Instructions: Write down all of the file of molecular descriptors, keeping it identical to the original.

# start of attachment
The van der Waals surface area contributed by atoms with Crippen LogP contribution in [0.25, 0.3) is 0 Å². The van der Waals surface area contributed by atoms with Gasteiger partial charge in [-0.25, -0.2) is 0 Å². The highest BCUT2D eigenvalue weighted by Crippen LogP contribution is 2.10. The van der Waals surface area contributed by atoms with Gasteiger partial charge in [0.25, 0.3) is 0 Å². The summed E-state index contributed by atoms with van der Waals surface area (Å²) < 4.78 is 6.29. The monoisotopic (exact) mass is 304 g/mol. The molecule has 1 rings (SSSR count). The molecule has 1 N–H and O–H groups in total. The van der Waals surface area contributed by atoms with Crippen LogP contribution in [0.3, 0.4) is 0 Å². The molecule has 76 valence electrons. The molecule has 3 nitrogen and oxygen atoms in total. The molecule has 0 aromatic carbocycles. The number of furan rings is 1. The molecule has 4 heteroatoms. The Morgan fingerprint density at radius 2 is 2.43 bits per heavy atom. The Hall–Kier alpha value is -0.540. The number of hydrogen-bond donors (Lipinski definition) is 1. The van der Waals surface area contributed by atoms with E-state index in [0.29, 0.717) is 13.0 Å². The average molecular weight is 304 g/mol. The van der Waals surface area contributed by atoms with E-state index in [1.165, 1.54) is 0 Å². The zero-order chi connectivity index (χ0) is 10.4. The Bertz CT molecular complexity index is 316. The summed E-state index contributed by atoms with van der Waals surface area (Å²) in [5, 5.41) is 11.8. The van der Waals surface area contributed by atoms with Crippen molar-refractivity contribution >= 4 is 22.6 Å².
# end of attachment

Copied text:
The van der Waals surface area contributed by atoms with Crippen LogP contribution in [0.25, 0.3) is 0 Å². The van der Waals surface area contributed by atoms with Gasteiger partial charge in [-0.25, -0.2) is 0 Å². The highest BCUT2D eigenvalue weighted by Crippen LogP contribution is 2.10. The van der Waals surface area contributed by atoms with Gasteiger partial charge in [0.25, 0.3) is 0 Å². The summed E-state index contributed by atoms with van der Waals surface area (Å²) < 4.78 is 6.29. The monoisotopic (exact) mass is 304 g/mol. The molecule has 1 rings (SSSR count). The molecule has 1 N–H and O–H groups in total. The van der Waals surface area contributed by atoms with Crippen LogP contribution in [0.3, 0.4) is 0 Å². The molecule has 76 valence electrons. The molecule has 3 nitrogen and oxygen atoms in total. The molecule has 0 aromatic carbocycles. The number of furan rings is 1. The molecule has 4 heteroatoms. The Morgan fingerprint density at radius 2 is 2.43 bits per heavy atom. The Hall–Kier alpha value is -0.540. The number of hydrogen-bond donors (Lipinski definition) is 1. The van der Waals surface area contributed by atoms with E-state index in [0.29, 0.717) is 13.0 Å². The average molecular weight is 304 g/mol. The van der Waals surface area contributed by atoms with E-state index in [1.165, 1.54) is 0 Å². The zero-order chi connectivity index (χ0) is 10.4. The Bertz CT molecular complexity index is 316. The summed E-state index contributed by atoms with van der Waals surface area (Å²) in [5, 5.41) is 11.8. The van der Waals surface area contributed by atoms with Crippen molar-refractivity contribution >= 4 is 22.6 Å².